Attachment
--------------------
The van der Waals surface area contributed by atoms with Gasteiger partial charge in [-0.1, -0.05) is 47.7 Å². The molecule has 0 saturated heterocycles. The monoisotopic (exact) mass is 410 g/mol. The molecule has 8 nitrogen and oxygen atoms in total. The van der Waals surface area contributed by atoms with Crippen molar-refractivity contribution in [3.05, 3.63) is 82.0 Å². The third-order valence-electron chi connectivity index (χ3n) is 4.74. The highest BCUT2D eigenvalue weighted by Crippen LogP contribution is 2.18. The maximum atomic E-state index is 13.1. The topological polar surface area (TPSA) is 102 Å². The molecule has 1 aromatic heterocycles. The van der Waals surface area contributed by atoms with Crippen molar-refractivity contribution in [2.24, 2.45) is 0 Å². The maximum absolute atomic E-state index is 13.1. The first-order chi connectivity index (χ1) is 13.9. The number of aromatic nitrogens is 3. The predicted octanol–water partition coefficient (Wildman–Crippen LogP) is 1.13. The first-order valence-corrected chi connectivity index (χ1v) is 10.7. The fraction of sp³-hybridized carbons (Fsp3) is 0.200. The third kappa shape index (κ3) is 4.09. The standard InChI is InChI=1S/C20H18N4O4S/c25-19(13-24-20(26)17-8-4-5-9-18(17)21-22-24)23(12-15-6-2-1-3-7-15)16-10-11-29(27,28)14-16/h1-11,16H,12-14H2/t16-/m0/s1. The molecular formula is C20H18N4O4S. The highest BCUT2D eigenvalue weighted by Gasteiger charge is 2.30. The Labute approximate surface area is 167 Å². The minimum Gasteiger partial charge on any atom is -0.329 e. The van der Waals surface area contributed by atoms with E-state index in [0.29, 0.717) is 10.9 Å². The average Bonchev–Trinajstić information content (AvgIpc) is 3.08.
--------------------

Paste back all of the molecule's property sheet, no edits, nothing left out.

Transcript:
The van der Waals surface area contributed by atoms with Gasteiger partial charge in [-0.1, -0.05) is 47.7 Å². The molecule has 0 saturated heterocycles. The monoisotopic (exact) mass is 410 g/mol. The molecule has 8 nitrogen and oxygen atoms in total. The van der Waals surface area contributed by atoms with Crippen molar-refractivity contribution in [3.05, 3.63) is 82.0 Å². The third-order valence-electron chi connectivity index (χ3n) is 4.74. The highest BCUT2D eigenvalue weighted by Crippen LogP contribution is 2.18. The maximum atomic E-state index is 13.1. The topological polar surface area (TPSA) is 102 Å². The molecule has 1 aromatic heterocycles. The van der Waals surface area contributed by atoms with Crippen molar-refractivity contribution in [2.24, 2.45) is 0 Å². The maximum absolute atomic E-state index is 13.1. The first-order chi connectivity index (χ1) is 13.9. The number of aromatic nitrogens is 3. The predicted octanol–water partition coefficient (Wildman–Crippen LogP) is 1.13. The first-order valence-corrected chi connectivity index (χ1v) is 10.7. The fraction of sp³-hybridized carbons (Fsp3) is 0.200. The third kappa shape index (κ3) is 4.09. The standard InChI is InChI=1S/C20H18N4O4S/c25-19(13-24-20(26)17-8-4-5-9-18(17)21-22-24)23(12-15-6-2-1-3-7-15)16-10-11-29(27,28)14-16/h1-11,16H,12-14H2/t16-/m0/s1. The molecular formula is C20H18N4O4S. The highest BCUT2D eigenvalue weighted by Gasteiger charge is 2.30. The Labute approximate surface area is 167 Å². The minimum Gasteiger partial charge on any atom is -0.329 e. The van der Waals surface area contributed by atoms with E-state index in [0.29, 0.717) is 10.9 Å². The average Bonchev–Trinajstić information content (AvgIpc) is 3.08.